He said that while some clarity had been provided yesterday, “anomalies are still there”.

“We worked out a certain amount through consultation but this all could have been sorted a week ago,” he said. “And unfortunately some venues had to cancel before the guidelines because they were afraid it would go in a different direction – some cancelled right after the announcement by the Taoiseach, Tánaiste and Minister Ryan.”

Conboy described the announcement on Tuesday by government as “a shambles” and said those working in the industry were offended by the manner in which politicians spoke about the guidelines. 

“I don’t think people realise what this industry has gone through,” he said. “When you see the Taoiseach saying with a bit of a smile ‘what goes on in nightclubs’ – these are professionally run venues with so many people relying on them for their living. There seems to be an awful lack of respect for what we do.”

He said he is also worried that if case numbers continue to rise, as they have already been over the last fortnight, this industry will bear the brunt of the blame.

“The numbers are already going up so we don’t want the music industry to be suddenly blamed for it. Something I’ve been hearing from people is that they don’t want this to be a case of opening up and then closing down again.”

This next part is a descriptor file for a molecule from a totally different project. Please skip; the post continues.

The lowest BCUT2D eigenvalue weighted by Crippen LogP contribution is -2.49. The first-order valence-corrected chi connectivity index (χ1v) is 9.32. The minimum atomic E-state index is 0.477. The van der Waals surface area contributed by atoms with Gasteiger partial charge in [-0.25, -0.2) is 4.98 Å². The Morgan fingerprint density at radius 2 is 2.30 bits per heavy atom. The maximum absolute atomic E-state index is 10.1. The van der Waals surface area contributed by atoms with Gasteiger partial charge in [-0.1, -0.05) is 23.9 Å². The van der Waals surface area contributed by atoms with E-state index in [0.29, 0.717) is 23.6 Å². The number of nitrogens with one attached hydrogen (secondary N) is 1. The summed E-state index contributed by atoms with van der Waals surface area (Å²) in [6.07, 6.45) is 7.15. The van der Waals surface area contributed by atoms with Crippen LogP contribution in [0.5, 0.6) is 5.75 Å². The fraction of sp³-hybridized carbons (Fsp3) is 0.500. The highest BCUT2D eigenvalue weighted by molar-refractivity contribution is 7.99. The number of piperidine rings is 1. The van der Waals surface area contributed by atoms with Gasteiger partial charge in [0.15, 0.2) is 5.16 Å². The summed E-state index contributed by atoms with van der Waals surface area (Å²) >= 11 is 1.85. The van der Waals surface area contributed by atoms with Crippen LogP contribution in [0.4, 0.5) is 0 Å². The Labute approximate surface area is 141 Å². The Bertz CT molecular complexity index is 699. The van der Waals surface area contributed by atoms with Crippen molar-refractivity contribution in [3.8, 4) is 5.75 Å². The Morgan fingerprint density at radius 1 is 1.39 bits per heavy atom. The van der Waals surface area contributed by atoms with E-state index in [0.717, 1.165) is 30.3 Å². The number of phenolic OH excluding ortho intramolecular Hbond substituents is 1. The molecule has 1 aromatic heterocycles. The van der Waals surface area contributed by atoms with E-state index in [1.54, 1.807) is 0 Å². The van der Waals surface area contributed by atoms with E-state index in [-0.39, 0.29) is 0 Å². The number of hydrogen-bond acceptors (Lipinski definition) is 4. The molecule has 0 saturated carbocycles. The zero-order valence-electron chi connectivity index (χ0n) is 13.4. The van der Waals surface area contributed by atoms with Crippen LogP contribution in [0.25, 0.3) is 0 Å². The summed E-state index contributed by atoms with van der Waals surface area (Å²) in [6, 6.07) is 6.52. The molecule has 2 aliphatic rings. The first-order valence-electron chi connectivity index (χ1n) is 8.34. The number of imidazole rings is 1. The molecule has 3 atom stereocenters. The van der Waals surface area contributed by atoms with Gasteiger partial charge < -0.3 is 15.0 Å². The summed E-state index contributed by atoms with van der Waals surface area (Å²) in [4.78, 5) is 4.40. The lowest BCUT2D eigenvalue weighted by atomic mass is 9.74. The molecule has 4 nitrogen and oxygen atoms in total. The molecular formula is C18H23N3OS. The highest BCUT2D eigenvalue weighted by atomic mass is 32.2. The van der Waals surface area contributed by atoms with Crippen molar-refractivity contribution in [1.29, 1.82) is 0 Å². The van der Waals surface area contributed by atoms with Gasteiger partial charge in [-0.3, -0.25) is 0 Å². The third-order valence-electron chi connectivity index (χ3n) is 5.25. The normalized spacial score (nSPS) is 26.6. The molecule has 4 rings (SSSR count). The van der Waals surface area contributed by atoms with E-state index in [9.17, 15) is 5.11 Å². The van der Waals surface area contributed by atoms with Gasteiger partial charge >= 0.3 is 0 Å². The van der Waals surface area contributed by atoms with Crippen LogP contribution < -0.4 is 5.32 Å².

Sunil Sharpe, DJ and spokesperson for the Give Us The Night campaign, said those working in the industry are heading back into a high-pressure environment, reopening on a bank holiday weekend while Covid case numbers are rising. 

“It’s important that venues are given a fair shot at this and allowed to settle into operating in this new environment. We want to reopen and stay open,” he said.

Trying to manage things 100% according to some proposed guidelines will be very challenging. This is a lot of operators’ first shot at things like contact tracing and socially-distanced queuing, for instance, they really do have their hands full, especially with staffing as difficult as it is at present.

He also questioned why the government did not put plans in place earlier to introduce wider scale use of antigen testing as an added safety measure. 

“It seems like the government is now getting ready to support the use of antigen testing for events, but we need to see quick action on that,” he said.

If we can’t get a good system in place this weekend, let’s get it moving next week or the week after that. We would like to see more venues and promoters to test its use if they can, but ultimately we would like it to become a standalone form of entry to venues, and for the government to start a programme like the NHS did where lateral flow tests are available for free.

‘We’re excited’

Despite the stress and confusion caused by the last minute government announcement and industry talks that came down to the wire, those working in the industry are looking forward to welcoming customers back through their doors again.